Dairy giant Ornua has said it is "very confident" in its Kerrygold brand as it faces increased competition in Germany from Irish rival Kerry Group.
Kerrygold is the number one butter brand in Germany.
Last July Kerry Group, headed by chief executive Edmond Scanlon, launched its Dairygold butter in Germany, in competition with, among others, Ornua's Kerrygold.
However, Ornua says it is ready to take on competition.
"We are used to facing competition, the success of Kerrygold has put us in an incredibly strong position," John Jordan, chief executive of Ornua told the Irish Independent.
"When other companies try follow us in it is a compliment to the work we have done, but ultimately it's about consumers and they love what Kerrygold stands for.
"So we are very confident in our brand, our quality that we can take on any competition and win."
In 2019 sales of Kerrygold exceeded €1bn globally as it grew its market share in key strategic areas of Germany and the United States.
Last October, the US imposed 25pc tariffs on a long list of goods including butter.
Donald Trump's administration made the decision amid rising US and European trade tensions.
In response to the tariff, Ornua - which employs 2,400 in 13 factories around the world - put through the additional cost as a price increase on its butter.
But it says that while it was "very disappointed" by the decision to impose tariffs, to date it has not experienced any fall in demand for Kerrygold in the US.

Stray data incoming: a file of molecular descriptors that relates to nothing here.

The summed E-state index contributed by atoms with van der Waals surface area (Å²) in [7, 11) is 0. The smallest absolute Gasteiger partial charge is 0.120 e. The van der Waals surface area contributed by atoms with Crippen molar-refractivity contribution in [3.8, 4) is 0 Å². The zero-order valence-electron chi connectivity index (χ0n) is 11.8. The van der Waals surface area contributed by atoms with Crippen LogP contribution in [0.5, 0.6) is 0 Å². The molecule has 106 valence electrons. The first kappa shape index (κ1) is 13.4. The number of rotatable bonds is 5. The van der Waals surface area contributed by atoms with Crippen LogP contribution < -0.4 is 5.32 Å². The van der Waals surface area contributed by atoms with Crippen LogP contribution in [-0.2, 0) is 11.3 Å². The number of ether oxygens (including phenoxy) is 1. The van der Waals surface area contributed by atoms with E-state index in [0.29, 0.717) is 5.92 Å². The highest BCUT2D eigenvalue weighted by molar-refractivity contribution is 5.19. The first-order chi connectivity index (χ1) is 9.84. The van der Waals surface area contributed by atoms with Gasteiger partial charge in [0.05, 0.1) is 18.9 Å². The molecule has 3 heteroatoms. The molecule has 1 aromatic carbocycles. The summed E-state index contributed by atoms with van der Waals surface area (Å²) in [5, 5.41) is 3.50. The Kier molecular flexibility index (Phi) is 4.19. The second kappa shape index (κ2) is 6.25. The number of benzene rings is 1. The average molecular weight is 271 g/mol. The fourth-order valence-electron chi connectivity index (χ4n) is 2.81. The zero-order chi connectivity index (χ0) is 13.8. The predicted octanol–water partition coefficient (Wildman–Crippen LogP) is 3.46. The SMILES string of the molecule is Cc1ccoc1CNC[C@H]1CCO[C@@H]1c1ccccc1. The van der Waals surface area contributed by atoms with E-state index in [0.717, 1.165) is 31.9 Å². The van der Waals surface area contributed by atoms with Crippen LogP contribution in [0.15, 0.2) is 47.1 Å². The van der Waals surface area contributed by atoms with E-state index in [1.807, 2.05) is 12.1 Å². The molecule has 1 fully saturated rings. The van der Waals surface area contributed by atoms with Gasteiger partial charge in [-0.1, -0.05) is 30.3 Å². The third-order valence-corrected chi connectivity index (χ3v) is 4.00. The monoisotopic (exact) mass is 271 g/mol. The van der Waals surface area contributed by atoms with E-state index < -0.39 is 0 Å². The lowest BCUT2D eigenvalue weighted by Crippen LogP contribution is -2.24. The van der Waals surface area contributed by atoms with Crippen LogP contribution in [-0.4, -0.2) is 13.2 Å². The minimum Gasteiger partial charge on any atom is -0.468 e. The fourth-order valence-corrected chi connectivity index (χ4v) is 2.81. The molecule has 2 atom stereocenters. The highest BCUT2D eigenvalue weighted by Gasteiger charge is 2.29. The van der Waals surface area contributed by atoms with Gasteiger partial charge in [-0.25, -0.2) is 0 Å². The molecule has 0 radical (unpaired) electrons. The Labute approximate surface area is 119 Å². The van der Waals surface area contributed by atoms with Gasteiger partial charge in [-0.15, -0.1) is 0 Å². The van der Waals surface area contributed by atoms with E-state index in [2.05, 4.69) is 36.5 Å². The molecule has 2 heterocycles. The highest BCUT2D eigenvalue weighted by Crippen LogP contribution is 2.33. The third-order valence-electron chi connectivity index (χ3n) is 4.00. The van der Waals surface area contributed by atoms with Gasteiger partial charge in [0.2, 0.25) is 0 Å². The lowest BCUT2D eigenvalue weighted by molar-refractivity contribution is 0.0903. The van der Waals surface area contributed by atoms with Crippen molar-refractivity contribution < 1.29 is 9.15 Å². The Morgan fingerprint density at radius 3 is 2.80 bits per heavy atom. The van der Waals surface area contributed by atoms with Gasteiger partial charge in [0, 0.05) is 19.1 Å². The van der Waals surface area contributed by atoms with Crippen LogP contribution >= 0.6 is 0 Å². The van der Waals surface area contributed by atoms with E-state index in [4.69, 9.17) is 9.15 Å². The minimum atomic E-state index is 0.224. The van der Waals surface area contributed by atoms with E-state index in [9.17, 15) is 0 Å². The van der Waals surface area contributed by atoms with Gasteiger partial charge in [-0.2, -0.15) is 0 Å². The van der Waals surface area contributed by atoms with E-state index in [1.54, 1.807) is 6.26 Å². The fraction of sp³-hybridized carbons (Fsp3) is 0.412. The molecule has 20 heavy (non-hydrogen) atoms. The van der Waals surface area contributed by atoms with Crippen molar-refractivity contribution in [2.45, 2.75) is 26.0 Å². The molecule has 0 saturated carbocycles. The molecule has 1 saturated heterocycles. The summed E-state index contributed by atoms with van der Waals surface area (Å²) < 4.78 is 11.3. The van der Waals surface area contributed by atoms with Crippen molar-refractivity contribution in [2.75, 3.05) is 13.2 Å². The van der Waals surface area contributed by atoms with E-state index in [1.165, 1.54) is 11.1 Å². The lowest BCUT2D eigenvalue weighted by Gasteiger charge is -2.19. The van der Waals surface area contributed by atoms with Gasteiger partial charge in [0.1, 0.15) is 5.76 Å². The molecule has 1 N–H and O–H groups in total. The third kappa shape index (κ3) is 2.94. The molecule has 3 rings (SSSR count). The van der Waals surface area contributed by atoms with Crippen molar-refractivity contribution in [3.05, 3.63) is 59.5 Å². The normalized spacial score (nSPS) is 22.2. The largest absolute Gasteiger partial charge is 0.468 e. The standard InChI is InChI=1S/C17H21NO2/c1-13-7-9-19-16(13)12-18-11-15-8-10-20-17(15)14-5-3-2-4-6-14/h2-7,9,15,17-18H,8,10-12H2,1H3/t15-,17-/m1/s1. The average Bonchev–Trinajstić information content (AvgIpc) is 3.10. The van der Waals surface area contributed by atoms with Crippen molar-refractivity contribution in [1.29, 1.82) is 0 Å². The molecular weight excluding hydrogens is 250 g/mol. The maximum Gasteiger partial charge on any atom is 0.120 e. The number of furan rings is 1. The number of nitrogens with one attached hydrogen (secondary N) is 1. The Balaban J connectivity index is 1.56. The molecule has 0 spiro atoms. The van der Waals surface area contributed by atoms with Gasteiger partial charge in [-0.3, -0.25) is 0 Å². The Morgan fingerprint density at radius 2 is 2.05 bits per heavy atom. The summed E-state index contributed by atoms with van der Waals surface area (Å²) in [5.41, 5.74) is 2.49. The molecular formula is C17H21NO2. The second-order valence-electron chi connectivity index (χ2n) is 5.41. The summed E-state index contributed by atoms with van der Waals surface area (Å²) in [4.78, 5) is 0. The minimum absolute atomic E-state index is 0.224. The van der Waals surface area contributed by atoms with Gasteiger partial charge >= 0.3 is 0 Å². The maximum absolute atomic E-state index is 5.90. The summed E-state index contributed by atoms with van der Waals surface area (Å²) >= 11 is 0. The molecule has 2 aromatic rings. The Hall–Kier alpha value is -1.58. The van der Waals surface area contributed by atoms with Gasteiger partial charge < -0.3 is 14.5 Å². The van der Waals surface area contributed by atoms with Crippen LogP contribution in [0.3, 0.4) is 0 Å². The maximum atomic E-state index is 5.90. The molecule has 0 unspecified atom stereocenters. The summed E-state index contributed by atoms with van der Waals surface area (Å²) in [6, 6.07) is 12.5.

"We were OK for November and December because it is Thanksgiving and Christmas, peak season for butter," said Mr Jordan.
"We were worried coming into 2020 that the new increased price would impact demand, but ironically in the Covid-19 environment, retail sales have seen the same spike in the US market."
Another company affected by the US decision to impose tariffs is drinks giant Diageo.
The company, employing 1,200 across the island of Ireland, would not comment on whether sales of Baileys had been impacted by the tariff.
Meanwhile, Ornua said it is key that the dairy industry looks for Government and EU support for farmers on the back of the coronavirus crisis.
Ornua estimates demand for dairy products globally will fall by between 10pc and 12pc but says it will continue to pay milk suppliers in line with 2020 agreements.
"It's important to recognise in terms of EU spending on budgets, their priority is health, but certainly funding and supports to help an industry that will be under pressure should be looked at over the next number of months," Mr Jordan said.
He added that the Department of Agriculture here is very close to the dairy sector.
"They understand the pressures the industry and farmers are under," Mr Jordan said.
Just when we thought things could not get any worse for globally- minded companies with protectionism, tit-for-tat tariff barriers and tough immigration policies all set against them, along comes Covid-19.